Four months from today, I landed in Europe directly from Uruguay to study a PhD at the University of Lincoln (United Kingdom). I travelled more than 11000km with a strong conviction: changing the biodiversity research culture of my country towards a more open-science like. But, where do you start if you want to use the accurate data profiles, metadata language and standards? When researching about open sharing of data I found about the Research Data Alliance straight away. I became a member and fortunately was given the chance of attending the 11th Plenary in Berlin with a grant from the RDA Early Career Programme. I believe to be the first Uruguayan ever to have attended an RDA Plenary and as the first of my kind let me tell you what an extraordinary opportunity it was.
The 11th RDA Plenary Meeting took place from the 21st to the 23rd March 2018 in Berlin, Germany. I arrived at the Berlin Conference Congress full of expectations and listening at Hilary Hanahoe’s (RDA Secretary General) presentation at the opening plenary session made me feel I was on the wright place. “Researchers and innovators openly sharing data across technologies, disciplines, and countries to address the grand challenges of society”. The immediate thought I had was that if sharing data is a challenge for European countries, then just imagine what a massive task is for an undeveloped country like Uruguay. Hanahoe later presented an analogy that brought some peace to my mind, “we are all components of a magnificent orchestra that comes together to play for audiences all over the world”. One is not alone if there is a community supporting, and it may be arduous and challenging but collaboration can make a difference. The following keynote speakers and panellists backed up this idea and added inspiring sparkles to the opening.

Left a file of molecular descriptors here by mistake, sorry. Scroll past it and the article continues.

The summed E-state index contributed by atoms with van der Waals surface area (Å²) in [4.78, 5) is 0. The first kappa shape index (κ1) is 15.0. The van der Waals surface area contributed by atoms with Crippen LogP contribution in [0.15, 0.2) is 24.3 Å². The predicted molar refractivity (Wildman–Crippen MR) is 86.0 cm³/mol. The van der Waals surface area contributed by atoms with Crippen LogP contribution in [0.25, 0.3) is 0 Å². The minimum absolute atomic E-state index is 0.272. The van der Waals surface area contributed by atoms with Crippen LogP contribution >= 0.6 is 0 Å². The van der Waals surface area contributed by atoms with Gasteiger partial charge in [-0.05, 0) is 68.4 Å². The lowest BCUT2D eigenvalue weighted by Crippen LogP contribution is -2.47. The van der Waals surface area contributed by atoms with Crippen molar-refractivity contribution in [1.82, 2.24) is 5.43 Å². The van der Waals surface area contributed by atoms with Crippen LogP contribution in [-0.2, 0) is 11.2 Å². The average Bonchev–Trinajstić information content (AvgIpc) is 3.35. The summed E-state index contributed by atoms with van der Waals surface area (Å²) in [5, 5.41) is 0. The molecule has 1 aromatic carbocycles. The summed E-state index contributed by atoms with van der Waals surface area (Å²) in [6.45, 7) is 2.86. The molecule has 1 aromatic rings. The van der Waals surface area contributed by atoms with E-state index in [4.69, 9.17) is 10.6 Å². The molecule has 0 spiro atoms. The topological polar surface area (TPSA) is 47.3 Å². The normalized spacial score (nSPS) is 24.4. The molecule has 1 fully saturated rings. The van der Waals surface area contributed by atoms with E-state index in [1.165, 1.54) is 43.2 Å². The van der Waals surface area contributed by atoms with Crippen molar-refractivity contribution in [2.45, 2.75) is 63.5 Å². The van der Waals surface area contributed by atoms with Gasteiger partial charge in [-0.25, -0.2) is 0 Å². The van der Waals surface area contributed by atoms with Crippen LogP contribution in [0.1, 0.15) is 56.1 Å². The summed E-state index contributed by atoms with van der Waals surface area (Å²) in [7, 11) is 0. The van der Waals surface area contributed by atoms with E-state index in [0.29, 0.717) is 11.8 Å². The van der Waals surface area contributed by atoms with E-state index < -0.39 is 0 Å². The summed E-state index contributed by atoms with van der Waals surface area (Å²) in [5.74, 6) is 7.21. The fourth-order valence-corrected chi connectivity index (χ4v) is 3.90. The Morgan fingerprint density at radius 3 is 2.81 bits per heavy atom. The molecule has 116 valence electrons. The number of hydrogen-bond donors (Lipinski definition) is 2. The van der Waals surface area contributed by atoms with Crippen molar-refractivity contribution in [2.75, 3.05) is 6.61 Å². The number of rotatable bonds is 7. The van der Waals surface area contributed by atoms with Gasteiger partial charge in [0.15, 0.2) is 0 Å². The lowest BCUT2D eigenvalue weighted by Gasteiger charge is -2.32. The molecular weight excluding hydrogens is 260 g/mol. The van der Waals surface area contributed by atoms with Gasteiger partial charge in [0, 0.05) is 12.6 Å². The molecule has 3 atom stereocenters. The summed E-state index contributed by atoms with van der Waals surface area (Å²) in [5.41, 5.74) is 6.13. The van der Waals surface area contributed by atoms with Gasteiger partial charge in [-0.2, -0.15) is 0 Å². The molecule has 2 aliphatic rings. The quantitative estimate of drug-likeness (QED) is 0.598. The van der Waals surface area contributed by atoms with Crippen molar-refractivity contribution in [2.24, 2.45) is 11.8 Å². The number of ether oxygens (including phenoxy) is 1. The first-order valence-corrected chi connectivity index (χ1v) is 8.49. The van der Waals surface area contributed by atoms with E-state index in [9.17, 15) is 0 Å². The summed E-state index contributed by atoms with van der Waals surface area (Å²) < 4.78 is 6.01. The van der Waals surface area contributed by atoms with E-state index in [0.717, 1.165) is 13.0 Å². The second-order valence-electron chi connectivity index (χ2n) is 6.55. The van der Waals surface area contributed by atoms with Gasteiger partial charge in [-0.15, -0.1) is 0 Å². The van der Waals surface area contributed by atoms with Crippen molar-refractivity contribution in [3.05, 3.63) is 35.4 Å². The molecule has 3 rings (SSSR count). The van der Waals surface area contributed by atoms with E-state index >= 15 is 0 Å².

After an exciting opening it was time for the working meetings. The RDA plenaries way of functioning is quite challenging for a new member. RDA is structured in different types of assemblages: WG (Working Groups), IG (Interest Groups) and BoF (Birds of a Feather Groups), all of them with different topics, aims and levels of progress. During the Plenary they all meet to give some insights on the achievements so far and to discuss new topics, suggestions and agreements. Getting used to all the acronyms was a constant struggle, but I got to build my own glossary of terms and incorporated beautiful words such as FAIRness (regarding FAIR data Principles). Leaving my ‘mate’ behind (Uruguayan tea-like infusion) was a tough decision, but I quickly swap the yerba mate dosages for plain caffeine and headed to the different sessions. I had previously selected all the working meetings I was interested in attending and as the days went by I surfed all the different CCB rooms. Every session constituted an open space to listen and learn from the first hand all about data within the research context. One high point of the week was the Conference Dinner at the Museum fuer Naturkunde (Natural History Museum) where I could do networking while standing next to an incredible specimen of Archaeopteryx, the first one ever found!
I participated more actively in two meetings, 1) Data Rescue: Determining data sets that are at risk and prioritizing their rescue, and 2) Sharing Rewards and Credit (SHARC). Both were truly inspiring, and latterly I decided to join the groups to contribute with my own Latin-American experience.
All in all, the 11th RDA Plenary Meeting was the first event I attended in the European continent as a PhD student. I went with the aim to learn and share knowledge with RDA members around the world and was more than satisfied with the outcome.